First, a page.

I’m pleased (and relieved) to see two manuscripts become available.
The first is a book chapter in Hurst’s Studies in Viral Ecology written with V. Greg Chinchar and Amanda Duffus. It summarizes much of what we know about ranavirus in amphibians, plus what we know about some others, especially amphibian herpes viruses (e.g., Lucke’s Tumor herpesvirus). I learned a lot in reading what Greg and Amanda wrote. I hope you get something out of it, too. Please email me for a copy if you’re interested.
The second is the last contribution to a special issue of FACETS on ranaviruses, stemming from the last International Ranavirus Symposium. It summarizes what we’ve found in terms of trends in the Global Ranavirus Reporting System (TL;DR: most of what we know come from amphibians in N.A., Europe, and SE Asia; we know little about ranaviruses in reptiles and shockingly little from fishes, given their _huge_ diversity). Strange thing: right after we submitted for review the original GRRS went down and the kind folks at EcoHealth Alliance who had built it for us were busy with other things (something or other about a pandemic?), so we had to rebuild it from scratch with a downloaded version. Learned a lot about Shiny apps in the process. The link is https://www.facetsjournal.com/doi/10.1139/facets-2020-0013 and from there you can find the other contributions to that issue.
On sabbatical, and thanks to Christian Yarber’s M.S. thesis work, I was puzzling through how one could detect pathogens in the huge trade of aquatic animals. I ended up sorting out the statistical side of the question in this new manuscript:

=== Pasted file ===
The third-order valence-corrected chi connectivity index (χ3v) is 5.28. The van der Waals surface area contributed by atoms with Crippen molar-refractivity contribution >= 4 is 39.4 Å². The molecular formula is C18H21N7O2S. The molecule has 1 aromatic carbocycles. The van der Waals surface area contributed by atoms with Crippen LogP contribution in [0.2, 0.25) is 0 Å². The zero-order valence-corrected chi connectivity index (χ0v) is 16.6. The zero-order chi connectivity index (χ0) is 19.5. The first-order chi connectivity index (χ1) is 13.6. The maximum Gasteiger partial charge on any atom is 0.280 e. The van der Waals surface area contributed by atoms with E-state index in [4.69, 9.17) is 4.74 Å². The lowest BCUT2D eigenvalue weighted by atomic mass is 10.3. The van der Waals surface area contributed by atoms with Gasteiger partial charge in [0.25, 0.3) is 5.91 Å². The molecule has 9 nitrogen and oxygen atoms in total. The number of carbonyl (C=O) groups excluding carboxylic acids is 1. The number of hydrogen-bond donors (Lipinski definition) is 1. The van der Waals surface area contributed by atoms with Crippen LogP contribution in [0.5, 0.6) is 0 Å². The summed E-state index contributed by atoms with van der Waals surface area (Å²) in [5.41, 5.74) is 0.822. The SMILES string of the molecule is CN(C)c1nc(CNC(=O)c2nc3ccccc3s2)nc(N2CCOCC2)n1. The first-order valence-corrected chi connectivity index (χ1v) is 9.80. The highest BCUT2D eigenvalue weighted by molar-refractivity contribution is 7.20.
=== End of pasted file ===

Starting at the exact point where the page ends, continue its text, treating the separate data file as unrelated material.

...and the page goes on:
Brunner, J. L. 2020. Pooled samples and eDNA-based detection can facilitate the “clean trade” of aquatic animals. Scientific Reports 10:10280.
I has generated a little bit of press, too, which is fun, but I am hoping that it generates interest from the pet industry, USFWS, and others interested in minimizing the risk of pathogen emergence and spillover.
This is a neat series of studies that collectively suggest that the stress-susceptibility hypothesis—chronic physiological stressors can be immunocompromising and lead to more and more deadly epidemics—works, but not exactly in the way we’d expected. It is also one of very few examples where all of the links in the logic are spelled out. Congratulations Emily! (Note: Emily is now a Postdoc with Louis Rollins-Smith at Vanderbilt.)
Emily M. Hall, Jesse L. Brunner, Brandon Hutzenbiler and Erica J. Crespi (2020) Salinity stress increases the severity of ranavirus epidemics in amphibian populations. Proc. R. Soc. B.28720200062
I was fortunate to participate in a great day-long symposium on Batrachochytrium salamandrivorans (Bsal) at The Wildlife Society / American Fisheries Society conference in Reno, Nevada last week. It was organized by Matt Gray and Jamie Voyles and featured a lot of recent results on susceptibility, microbial and immune defenses, and even mathematical models of Bsal transmission. Very cool! Thanks Matt and Jamie!
I presented on the potential for using eDNA to screen whole shipments of animals for Bsal or other pathogens. Now I just need to submit the paper!
Our research on amphibian disease (detection, stress and susceptibility and so on) as well as that of our collaborators (Erica Crespi, Caren Goldberg, Allan Pessier, Jonah Piovia-Scott) is featured in an article in Washington State Magazine. Thanks to Rebecca Phillips for both covering such an important topic and writing such a nice piece!
[Let me note that the graduate students involved in this work are not mentioned by name, so let me highlight that Christian Yarber is working on the eDNA-based detection of Bsal in trade and Erin Keller, as well as undergraduate Madelyn Kirsch, have been working very hard on the stress-susceptibility hypothesis with ranavirus and wood frogs. Thank you!!!]